Ripples

"I want to believe that the pebbles tossed are creating bigger and bigger circles," said Marlene Jezierski, one of the 2009 Minnesota Women's Press Changemakers

Thank you Changemakers!

Each December we take a look back for the ripples-stories of changemaking. When we asked you, our readers, earlier this year for recommendations, we were flooded with names of women who are making a difference in the lives of women and girls in Minnesota. You told us about your sheroes, role models and inspirations-teachers, money managers, doctors, writers, artists, real estate agents and more. You told us about your friends, neighbors and those you admired from afar.

In this issue we share seven stories of women and organizations whose actions have created ripples and are changing and improving women’s and girls’ lives. Jezierski wrote a slim volume of poetry about the enormous, but hidden, problem of emotional abuse. She gives away her book in hopes that the words will help illuminate the issue of violence in the home. Bukola Oriola uses her voice to speak out about another hidden issue-trafficking. She has written a book and speaks publicly about her own experience of being trafficked in Minnesota.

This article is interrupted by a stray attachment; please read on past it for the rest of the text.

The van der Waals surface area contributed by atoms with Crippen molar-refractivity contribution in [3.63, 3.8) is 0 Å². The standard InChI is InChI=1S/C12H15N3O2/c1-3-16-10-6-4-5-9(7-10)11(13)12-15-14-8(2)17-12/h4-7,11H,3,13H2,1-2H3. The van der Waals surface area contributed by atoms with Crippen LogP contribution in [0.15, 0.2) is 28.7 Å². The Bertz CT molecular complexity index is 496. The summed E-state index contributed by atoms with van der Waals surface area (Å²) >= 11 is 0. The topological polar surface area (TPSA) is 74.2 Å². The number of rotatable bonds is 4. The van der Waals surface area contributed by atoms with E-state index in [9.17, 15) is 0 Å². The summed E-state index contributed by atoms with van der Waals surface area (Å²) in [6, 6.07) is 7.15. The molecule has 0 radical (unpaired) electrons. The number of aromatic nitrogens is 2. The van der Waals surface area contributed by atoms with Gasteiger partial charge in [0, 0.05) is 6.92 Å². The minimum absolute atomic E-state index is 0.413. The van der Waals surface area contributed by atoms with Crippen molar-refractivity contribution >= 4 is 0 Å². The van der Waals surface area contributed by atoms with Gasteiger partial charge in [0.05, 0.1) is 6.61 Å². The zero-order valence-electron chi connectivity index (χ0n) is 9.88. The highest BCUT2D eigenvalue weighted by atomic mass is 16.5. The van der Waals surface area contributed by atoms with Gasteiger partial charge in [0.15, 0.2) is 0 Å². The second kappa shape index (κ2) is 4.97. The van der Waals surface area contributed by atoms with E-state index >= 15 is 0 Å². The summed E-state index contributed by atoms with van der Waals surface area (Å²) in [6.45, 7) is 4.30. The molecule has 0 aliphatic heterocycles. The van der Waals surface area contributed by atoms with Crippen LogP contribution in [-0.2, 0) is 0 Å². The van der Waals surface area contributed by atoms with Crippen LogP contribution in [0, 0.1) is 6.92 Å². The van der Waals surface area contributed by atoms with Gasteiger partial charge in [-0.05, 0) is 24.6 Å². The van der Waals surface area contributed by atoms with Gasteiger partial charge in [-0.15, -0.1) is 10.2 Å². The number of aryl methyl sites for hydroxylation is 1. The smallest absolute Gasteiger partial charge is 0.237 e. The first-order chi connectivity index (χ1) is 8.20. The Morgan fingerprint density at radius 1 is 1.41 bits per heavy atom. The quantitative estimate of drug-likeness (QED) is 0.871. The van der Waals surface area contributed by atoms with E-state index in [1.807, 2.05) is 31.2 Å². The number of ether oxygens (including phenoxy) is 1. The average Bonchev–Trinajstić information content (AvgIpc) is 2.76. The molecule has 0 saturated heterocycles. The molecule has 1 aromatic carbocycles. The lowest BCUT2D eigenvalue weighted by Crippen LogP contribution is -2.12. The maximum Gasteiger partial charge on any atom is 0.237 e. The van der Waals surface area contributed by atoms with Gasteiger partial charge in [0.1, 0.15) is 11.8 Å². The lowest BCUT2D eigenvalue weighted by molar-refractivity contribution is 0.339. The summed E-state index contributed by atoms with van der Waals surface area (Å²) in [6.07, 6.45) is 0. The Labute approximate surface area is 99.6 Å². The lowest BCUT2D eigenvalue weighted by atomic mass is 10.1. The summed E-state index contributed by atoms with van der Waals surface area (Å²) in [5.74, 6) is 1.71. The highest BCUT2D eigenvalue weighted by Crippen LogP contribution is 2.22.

Poet and spoken-word artist, Shá Cage, encourages girls to think of themselves as leaders and to find their voices through the Teen Summit. Kristine Holmgren founded the Dead Feminists Society to create a dialogue, tossing around feminist philosophy at their monthly salons.

Elizabeth Erickson and Patricia Olson create a learning community each summer in the Women’s Art Institute. Their goal is to help individual women artists go deeper on their paths within a supportive, safe and feminist environment. Audrey Thayer carts sewing machines, fabric and an ironing board in her car to homes in northern Minnesota, where Native American women gather to create quilts, jingle dresses and community.

Kathleen Murphy carries the torch to get the ERA amendment passed in Minnesota. The organization she leads, MN C.A.F.E., is working to get the equal rights amendment on the ballot … and in our state’s constitution.

As you read these changemakers’ stories, we think you’ll find hope, inspiration and appreciation for the ripples and waves they have created to improve the lives of women and girls.